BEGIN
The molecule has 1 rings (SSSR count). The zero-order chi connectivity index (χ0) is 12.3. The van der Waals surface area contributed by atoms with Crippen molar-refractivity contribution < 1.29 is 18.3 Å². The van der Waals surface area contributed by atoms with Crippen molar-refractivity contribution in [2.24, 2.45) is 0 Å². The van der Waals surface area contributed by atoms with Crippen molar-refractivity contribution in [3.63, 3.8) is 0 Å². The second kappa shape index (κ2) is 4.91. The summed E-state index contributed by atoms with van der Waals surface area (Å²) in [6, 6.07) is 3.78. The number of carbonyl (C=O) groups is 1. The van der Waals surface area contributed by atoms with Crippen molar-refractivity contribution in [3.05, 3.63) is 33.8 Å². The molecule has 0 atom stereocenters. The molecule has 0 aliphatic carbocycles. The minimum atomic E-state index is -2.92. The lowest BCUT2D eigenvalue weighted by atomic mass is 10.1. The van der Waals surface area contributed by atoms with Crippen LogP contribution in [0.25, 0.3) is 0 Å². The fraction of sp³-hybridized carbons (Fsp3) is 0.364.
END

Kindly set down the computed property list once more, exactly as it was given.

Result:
The molecule has 1 rings (SSSR count). The zero-order chi connectivity index (χ0) is 12.3. The van der Waals surface area contributed by atoms with Crippen molar-refractivity contribution < 1.29 is 18.3 Å². The van der Waals surface area contributed by atoms with Crippen molar-refractivity contribution in [2.24, 2.45) is 0 Å². The van der Waals surface area contributed by atoms with Crippen molar-refractivity contribution in [3.63, 3.8) is 0 Å². The second kappa shape index (κ2) is 4.91. The summed E-state index contributed by atoms with van der Waals surface area (Å²) in [6, 6.07) is 3.78. The number of carbonyl (C=O) groups is 1. The van der Waals surface area contributed by atoms with Crippen molar-refractivity contribution in [3.05, 3.63) is 33.8 Å². The molecule has 0 atom stereocenters. The molecule has 0 aliphatic carbocycles. The minimum atomic E-state index is -2.92. The lowest BCUT2D eigenvalue weighted by atomic mass is 10.1. The van der Waals surface area contributed by atoms with Crippen LogP contribution in [0.25, 0.3) is 0 Å². The fraction of sp³-hybridized carbons (Fsp3) is 0.364.